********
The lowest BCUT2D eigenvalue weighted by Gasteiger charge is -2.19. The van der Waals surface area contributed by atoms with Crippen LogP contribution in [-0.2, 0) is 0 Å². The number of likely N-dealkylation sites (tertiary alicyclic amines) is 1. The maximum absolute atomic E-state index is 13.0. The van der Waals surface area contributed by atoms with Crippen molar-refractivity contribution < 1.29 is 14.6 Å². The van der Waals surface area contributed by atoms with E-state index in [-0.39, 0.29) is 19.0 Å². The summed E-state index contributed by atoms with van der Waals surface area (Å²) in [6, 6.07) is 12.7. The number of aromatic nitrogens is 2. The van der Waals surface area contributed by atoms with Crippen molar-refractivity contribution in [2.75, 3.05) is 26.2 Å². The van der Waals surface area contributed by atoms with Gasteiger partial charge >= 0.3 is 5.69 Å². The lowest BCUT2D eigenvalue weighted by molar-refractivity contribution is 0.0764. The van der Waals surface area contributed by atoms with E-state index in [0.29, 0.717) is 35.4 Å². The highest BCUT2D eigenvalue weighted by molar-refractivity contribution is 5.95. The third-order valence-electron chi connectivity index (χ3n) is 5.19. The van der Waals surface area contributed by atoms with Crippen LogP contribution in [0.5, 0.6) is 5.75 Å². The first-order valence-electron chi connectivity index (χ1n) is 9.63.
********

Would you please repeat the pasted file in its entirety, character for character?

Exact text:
The lowest BCUT2D eigenvalue weighted by Gasteiger charge is -2.19. The van der Waals surface area contributed by atoms with Crippen LogP contribution in [-0.2, 0) is 0 Å². The number of likely N-dealkylation sites (tertiary alicyclic amines) is 1. The maximum absolute atomic E-state index is 13.0. The van der Waals surface area contributed by atoms with Crippen molar-refractivity contribution < 1.29 is 14.6 Å². The van der Waals surface area contributed by atoms with E-state index in [-0.39, 0.29) is 19.0 Å². The summed E-state index contributed by atoms with van der Waals surface area (Å²) in [6, 6.07) is 12.7. The number of aromatic nitrogens is 2. The van der Waals surface area contributed by atoms with Crippen molar-refractivity contribution in [2.75, 3.05) is 26.2 Å². The van der Waals surface area contributed by atoms with Gasteiger partial charge >= 0.3 is 5.69 Å². The lowest BCUT2D eigenvalue weighted by molar-refractivity contribution is 0.0764. The van der Waals surface area contributed by atoms with E-state index in [0.29, 0.717) is 35.4 Å². The highest BCUT2D eigenvalue weighted by molar-refractivity contribution is 5.95. The third-order valence-electron chi connectivity index (χ3n) is 5.19. The van der Waals surface area contributed by atoms with Crippen LogP contribution in [0.5, 0.6) is 5.75 Å². The first-order valence-electron chi connectivity index (χ1n) is 9.63.